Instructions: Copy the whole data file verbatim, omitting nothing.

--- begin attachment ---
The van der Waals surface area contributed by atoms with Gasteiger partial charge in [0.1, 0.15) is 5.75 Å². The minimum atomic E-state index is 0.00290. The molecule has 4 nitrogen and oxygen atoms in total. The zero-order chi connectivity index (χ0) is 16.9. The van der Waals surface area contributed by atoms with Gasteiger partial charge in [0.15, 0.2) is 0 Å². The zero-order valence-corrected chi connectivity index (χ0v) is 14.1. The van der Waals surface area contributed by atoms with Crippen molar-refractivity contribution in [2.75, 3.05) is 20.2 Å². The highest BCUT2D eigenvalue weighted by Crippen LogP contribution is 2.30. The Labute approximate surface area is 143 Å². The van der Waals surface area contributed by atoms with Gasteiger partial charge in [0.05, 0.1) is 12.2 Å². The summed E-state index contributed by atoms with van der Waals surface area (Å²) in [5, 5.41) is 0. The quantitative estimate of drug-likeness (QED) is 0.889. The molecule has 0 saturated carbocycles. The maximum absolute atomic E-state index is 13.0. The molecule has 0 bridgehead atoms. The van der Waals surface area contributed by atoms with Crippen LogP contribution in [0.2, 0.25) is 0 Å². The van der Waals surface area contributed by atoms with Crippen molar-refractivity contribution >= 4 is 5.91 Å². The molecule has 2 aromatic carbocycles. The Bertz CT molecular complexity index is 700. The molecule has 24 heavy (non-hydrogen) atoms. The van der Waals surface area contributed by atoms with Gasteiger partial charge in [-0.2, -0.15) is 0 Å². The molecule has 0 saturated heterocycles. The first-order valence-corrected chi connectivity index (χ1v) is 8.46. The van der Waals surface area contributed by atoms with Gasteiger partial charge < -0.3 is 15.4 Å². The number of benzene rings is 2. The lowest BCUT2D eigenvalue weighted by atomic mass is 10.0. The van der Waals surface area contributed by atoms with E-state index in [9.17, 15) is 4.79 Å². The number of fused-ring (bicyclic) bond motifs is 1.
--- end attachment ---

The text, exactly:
The van der Waals surface area contributed by atoms with Gasteiger partial charge in [0.1, 0.15) is 5.75 Å². The minimum atomic E-state index is 0.00290. The molecule has 4 nitrogen and oxygen atoms in total. The zero-order chi connectivity index (χ0) is 16.9. The van der Waals surface area contributed by atoms with Gasteiger partial charge in [0.15, 0.2) is 0 Å². The zero-order valence-corrected chi connectivity index (χ0v) is 14.1. The van der Waals surface area contributed by atoms with Crippen molar-refractivity contribution in [2.75, 3.05) is 20.2 Å². The highest BCUT2D eigenvalue weighted by Crippen LogP contribution is 2.30. The Labute approximate surface area is 143 Å². The van der Waals surface area contributed by atoms with Gasteiger partial charge in [0.05, 0.1) is 12.2 Å². The summed E-state index contributed by atoms with van der Waals surface area (Å²) in [5, 5.41) is 0. The quantitative estimate of drug-likeness (QED) is 0.889. The molecule has 0 saturated carbocycles. The maximum absolute atomic E-state index is 13.0. The molecule has 0 bridgehead atoms. The van der Waals surface area contributed by atoms with Crippen LogP contribution in [0.2, 0.25) is 0 Å². The van der Waals surface area contributed by atoms with Crippen molar-refractivity contribution >= 4 is 5.91 Å². The molecule has 2 aromatic carbocycles. The Bertz CT molecular complexity index is 700. The molecule has 24 heavy (non-hydrogen) atoms. The van der Waals surface area contributed by atoms with Gasteiger partial charge in [-0.2, -0.15) is 0 Å². The molecule has 0 saturated heterocycles. The first-order valence-corrected chi connectivity index (χ1v) is 8.46. The van der Waals surface area contributed by atoms with Gasteiger partial charge < -0.3 is 15.4 Å². The number of benzene rings is 2. The lowest BCUT2D eigenvalue weighted by atomic mass is 10.0. The van der Waals surface area contributed by atoms with E-state index in [9.17, 15) is 4.79 Å². The number of fused-ring (bicyclic) bond motifs is 1.